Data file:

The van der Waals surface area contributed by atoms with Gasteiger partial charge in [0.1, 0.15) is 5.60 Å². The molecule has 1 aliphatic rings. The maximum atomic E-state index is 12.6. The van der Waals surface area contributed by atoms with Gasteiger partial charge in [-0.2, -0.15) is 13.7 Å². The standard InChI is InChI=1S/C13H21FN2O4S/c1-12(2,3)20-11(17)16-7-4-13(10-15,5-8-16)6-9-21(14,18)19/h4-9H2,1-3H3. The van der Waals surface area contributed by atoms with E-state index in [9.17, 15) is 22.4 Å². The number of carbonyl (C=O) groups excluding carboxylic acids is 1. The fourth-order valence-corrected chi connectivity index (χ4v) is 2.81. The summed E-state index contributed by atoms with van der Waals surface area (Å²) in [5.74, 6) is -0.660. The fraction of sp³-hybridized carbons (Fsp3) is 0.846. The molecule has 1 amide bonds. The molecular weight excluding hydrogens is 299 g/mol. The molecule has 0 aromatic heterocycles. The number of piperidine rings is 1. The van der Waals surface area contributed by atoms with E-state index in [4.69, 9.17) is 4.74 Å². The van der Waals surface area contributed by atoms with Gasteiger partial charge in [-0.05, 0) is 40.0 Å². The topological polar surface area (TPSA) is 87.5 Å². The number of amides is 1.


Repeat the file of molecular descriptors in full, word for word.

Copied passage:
The van der Waals surface area contributed by atoms with Gasteiger partial charge in [0.1, 0.15) is 5.60 Å². The molecule has 1 aliphatic rings. The maximum atomic E-state index is 12.6. The van der Waals surface area contributed by atoms with Gasteiger partial charge in [-0.2, -0.15) is 13.7 Å². The standard InChI is InChI=1S/C13H21FN2O4S/c1-12(2,3)20-11(17)16-7-4-13(10-15,5-8-16)6-9-21(14,18)19/h4-9H2,1-3H3. The van der Waals surface area contributed by atoms with E-state index in [9.17, 15) is 22.4 Å². The number of carbonyl (C=O) groups excluding carboxylic acids is 1. The fourth-order valence-corrected chi connectivity index (χ4v) is 2.81. The summed E-state index contributed by atoms with van der Waals surface area (Å²) in [5.74, 6) is -0.660. The fraction of sp³-hybridized carbons (Fsp3) is 0.846. The molecule has 1 amide bonds. The molecular weight excluding hydrogens is 299 g/mol. The molecule has 0 aromatic heterocycles. The number of piperidine rings is 1. The van der Waals surface area contributed by atoms with E-state index in [4.69, 9.17) is 4.74 Å². The van der Waals surface area contributed by atoms with Gasteiger partial charge in [-0.05, 0) is 40.0 Å². The topological polar surface area (TPSA) is 87.5 Å². The number of amides is 1.